Many arguments can be — and are being — made over many of the metrics, and their accuracy, regarding the coronavirus. There is one notion, however, that can be mostly unanimously agreed upon: It has impacted everyone, in some way, shape or form.

Mostly, this impact has been inconvenient at best, deadly at worst.

Then there’s Grant O’Gorman.

“In a way,” his partner, Ben Saxton, said on SANDCAST: Beach volleyball with Tri Bourne and Travis Mewhirter, “I think the pandemic kind of saved his life.”

O’Gorman, a 26-year-old defender for Canada, would later laugh a little at that. Saving his life may be a bit hyperbolic. But there is no doubting that it played a role in improving it.

Months before the first person would be diagnosed with a novel virus called Covid-19, O’Gorman felt something a little off with his nipple. It was July of 2019, and he and Saxton, Canada’s second-ranked team on the FIVB, were in Hamburg, Germany, for World Champs. There were other symptoms, too, of something unusual going on — his sex drive was through the roof, testosterone levels higher than normal.

“I couldn’t figure out what it was,” he said.

In January, after finishing the season competing in Gstaad, Edmonton, Vienna, and Rome, O’Gorman switched doctors. It would take four more months for them to properly diagnose O’Gorman with the condition no male ever wants to hear: testicular cancer.

When you think about the timing of it all, you’ll recognize that Saxton has a point when he said Covid could have saved O’Gorman’s life. Had Covid-19 not hit, the two would have been on the road, traveling from Doha to Sydney to Cancun, roaming through Europe and Asia. There wouldn’t have been much time made for O’Gorman’s personal health, other than that of the muscles that would keep him on the court.

“He would have been traveling and playing rather than getting himself checked,” said Saxton, who competed in the 2016 Olympic Games with Chaim Schalk. “It could have gotten bigger. The fact that we had to come home and get himself tested and get it all figured out…”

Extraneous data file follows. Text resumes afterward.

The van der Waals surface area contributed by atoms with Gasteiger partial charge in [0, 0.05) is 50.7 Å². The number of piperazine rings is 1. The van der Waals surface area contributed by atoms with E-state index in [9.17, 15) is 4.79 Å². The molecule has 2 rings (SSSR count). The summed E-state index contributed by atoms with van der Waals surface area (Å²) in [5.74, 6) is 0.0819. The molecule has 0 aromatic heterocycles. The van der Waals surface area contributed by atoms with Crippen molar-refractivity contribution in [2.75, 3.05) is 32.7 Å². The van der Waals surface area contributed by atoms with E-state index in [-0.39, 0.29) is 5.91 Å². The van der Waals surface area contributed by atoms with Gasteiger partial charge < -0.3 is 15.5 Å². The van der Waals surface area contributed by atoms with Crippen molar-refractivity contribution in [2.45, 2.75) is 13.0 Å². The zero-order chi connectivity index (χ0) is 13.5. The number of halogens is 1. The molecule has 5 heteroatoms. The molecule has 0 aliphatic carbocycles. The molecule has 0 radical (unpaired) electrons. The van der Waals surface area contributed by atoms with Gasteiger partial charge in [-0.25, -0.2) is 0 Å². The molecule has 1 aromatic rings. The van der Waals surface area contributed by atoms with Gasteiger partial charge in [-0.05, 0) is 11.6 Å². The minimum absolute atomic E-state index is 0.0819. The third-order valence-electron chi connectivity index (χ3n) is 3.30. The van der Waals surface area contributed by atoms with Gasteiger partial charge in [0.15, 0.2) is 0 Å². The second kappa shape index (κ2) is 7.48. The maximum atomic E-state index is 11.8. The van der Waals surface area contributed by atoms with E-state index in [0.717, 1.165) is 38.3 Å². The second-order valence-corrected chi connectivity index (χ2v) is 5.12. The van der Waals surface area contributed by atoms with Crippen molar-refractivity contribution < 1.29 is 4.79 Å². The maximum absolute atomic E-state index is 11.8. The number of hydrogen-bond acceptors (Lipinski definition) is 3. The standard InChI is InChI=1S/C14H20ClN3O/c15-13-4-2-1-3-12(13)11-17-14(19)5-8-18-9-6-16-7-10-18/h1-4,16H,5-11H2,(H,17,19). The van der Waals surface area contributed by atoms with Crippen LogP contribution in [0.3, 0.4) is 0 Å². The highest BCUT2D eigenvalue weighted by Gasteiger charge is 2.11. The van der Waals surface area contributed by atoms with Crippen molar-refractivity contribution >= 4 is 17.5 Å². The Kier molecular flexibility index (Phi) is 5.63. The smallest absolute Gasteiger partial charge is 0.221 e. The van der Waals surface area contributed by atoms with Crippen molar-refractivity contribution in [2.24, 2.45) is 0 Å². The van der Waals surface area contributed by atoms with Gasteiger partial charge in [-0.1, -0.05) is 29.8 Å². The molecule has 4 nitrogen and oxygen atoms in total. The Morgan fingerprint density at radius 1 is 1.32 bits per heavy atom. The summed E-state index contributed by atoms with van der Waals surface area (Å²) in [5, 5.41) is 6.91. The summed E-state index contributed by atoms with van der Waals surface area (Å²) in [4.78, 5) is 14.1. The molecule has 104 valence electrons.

He trailed off, but the point was made: There is no measuring how much O’Gorman’s health has been preserved by a virus he’s never had, simply because he was able to be home.

“It was a scary time, a lot of uncertainty,” he said. “It was a sad moment but it’s something I think will motivate me in the future. I have something more to play for, not just myself anymore, and I think I can do a lot of good with it.”

Despite feeling the initial symptoms in July, and not having the surgery until May, the cancer, fortunately, never spread, as it did with Lance Armstrong. O’Gorman is “all clear now,” he said of the cancer. “All the markers in my blood are back to normal levels and I’m good to go. I’m basically back to where I was before.”

He is, actually, far more than simply back to where he was before. He now has something many athletes long for: A higher calling. He launched a YouTube channel with his fiancé, Isabela, which is one part humor — O’Gorman, for example, is trying to learn Portuguese, Isabela’s native language — one part training, one part making an impact. Lululemon, long a sponsor of the Canadian federation, jumped on board, hooking up O’Gorman and Saxton with their own “Movember” board shorts.

Movember, though it gets a deservedly comical rap for the rash of ridiculously looking mustachioed men in the month of November, is actually the leading charity dedicated to changing the face of men’s health.

As goofy as O’Gorman and Movember can be, it’s also a worthy topic of discussion and awareness not only in the world, but in a sport where some of its top players — Jake Gibb and Italian defender Daniele Lupo have both beaten testicular cancer as well — have been similarly impacted.

You can buy their new Lululemon shorts, too, and the proceeds will be donated to Movember.

“I’m happy to be someone who can openly talk about men’s health and testicular cancer,” O’Gorman said. “If anyone has any questions for me, feel free to ask, anytime.”

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